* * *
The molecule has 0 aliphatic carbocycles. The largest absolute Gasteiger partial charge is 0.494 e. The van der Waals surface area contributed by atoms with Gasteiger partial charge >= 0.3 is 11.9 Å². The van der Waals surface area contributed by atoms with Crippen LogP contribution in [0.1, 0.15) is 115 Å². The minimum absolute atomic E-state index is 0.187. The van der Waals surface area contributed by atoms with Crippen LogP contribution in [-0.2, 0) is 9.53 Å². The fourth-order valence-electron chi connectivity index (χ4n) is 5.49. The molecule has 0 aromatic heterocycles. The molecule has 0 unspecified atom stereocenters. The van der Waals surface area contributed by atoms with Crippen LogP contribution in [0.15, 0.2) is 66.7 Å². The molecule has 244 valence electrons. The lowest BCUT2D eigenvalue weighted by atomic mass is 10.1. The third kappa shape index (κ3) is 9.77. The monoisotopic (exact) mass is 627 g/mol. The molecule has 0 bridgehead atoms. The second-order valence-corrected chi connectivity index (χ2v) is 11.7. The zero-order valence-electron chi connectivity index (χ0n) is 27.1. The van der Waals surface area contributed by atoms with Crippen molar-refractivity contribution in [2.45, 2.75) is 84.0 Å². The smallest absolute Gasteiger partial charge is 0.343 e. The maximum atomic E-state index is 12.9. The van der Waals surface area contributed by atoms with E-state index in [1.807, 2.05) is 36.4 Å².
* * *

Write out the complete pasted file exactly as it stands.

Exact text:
The molecule has 0 aliphatic carbocycles. The largest absolute Gasteiger partial charge is 0.494 e. The van der Waals surface area contributed by atoms with Gasteiger partial charge >= 0.3 is 11.9 Å². The van der Waals surface area contributed by atoms with Crippen LogP contribution in [0.1, 0.15) is 115 Å². The minimum absolute atomic E-state index is 0.187. The van der Waals surface area contributed by atoms with Crippen LogP contribution in [-0.2, 0) is 9.53 Å². The fourth-order valence-electron chi connectivity index (χ4n) is 5.49. The molecule has 0 aromatic heterocycles. The molecule has 0 unspecified atom stereocenters. The van der Waals surface area contributed by atoms with Crippen LogP contribution in [0.15, 0.2) is 66.7 Å². The molecule has 244 valence electrons. The lowest BCUT2D eigenvalue weighted by atomic mass is 10.1. The third kappa shape index (κ3) is 9.77. The monoisotopic (exact) mass is 627 g/mol. The molecule has 0 bridgehead atoms. The second-order valence-corrected chi connectivity index (χ2v) is 11.7. The zero-order valence-electron chi connectivity index (χ0n) is 27.1. The van der Waals surface area contributed by atoms with Crippen molar-refractivity contribution in [2.45, 2.75) is 84.0 Å². The smallest absolute Gasteiger partial charge is 0.343 e. The maximum atomic E-state index is 12.9. The van der Waals surface area contributed by atoms with E-state index in [1.807, 2.05) is 36.4 Å².